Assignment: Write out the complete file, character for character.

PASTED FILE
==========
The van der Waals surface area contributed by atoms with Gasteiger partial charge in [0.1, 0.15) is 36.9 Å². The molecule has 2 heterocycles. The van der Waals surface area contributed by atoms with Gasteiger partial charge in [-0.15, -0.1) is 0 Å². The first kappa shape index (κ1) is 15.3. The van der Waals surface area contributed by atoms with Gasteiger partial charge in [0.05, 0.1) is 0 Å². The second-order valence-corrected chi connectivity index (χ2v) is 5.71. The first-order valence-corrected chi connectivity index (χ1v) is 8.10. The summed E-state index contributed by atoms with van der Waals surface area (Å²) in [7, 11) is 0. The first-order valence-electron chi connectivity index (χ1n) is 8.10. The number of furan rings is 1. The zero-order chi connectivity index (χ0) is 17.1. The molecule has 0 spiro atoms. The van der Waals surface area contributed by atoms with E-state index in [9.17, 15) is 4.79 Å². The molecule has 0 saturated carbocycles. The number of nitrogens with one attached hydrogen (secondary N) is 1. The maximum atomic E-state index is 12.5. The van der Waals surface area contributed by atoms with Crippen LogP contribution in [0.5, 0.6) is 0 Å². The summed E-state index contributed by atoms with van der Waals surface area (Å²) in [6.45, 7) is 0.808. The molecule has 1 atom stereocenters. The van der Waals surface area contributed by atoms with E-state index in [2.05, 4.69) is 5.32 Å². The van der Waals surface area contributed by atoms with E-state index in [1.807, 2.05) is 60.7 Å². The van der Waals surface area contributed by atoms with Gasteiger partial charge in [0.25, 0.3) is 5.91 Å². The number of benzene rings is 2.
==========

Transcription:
The van der Waals surface area contributed by atoms with Gasteiger partial charge in [0.1, 0.15) is 36.9 Å². The molecule has 2 heterocycles. The van der Waals surface area contributed by atoms with Gasteiger partial charge in [-0.15, -0.1) is 0 Å². The first kappa shape index (κ1) is 15.3. The van der Waals surface area contributed by atoms with Gasteiger partial charge in [0.05, 0.1) is 0 Å². The second-order valence-corrected chi connectivity index (χ2v) is 5.71. The first-order valence-corrected chi connectivity index (χ1v) is 8.10. The summed E-state index contributed by atoms with van der Waals surface area (Å²) in [7, 11) is 0. The first-order valence-electron chi connectivity index (χ1n) is 8.10. The number of furan rings is 1. The zero-order chi connectivity index (χ0) is 17.1. The molecule has 0 spiro atoms. The van der Waals surface area contributed by atoms with E-state index in [9.17, 15) is 4.79 Å². The molecule has 0 saturated carbocycles. The number of nitrogens with one attached hydrogen (secondary N) is 1. The maximum atomic E-state index is 12.5. The van der Waals surface area contributed by atoms with Crippen LogP contribution in [0.5, 0.6) is 0 Å². The summed E-state index contributed by atoms with van der Waals surface area (Å²) in [6.45, 7) is 0.808. The molecule has 1 atom stereocenters. The van der Waals surface area contributed by atoms with E-state index in [2.05, 4.69) is 5.32 Å². The van der Waals surface area contributed by atoms with E-state index in [1.807, 2.05) is 60.7 Å². The van der Waals surface area contributed by atoms with Gasteiger partial charge in [0.25, 0.3) is 5.91 Å². The number of benzene rings is 2.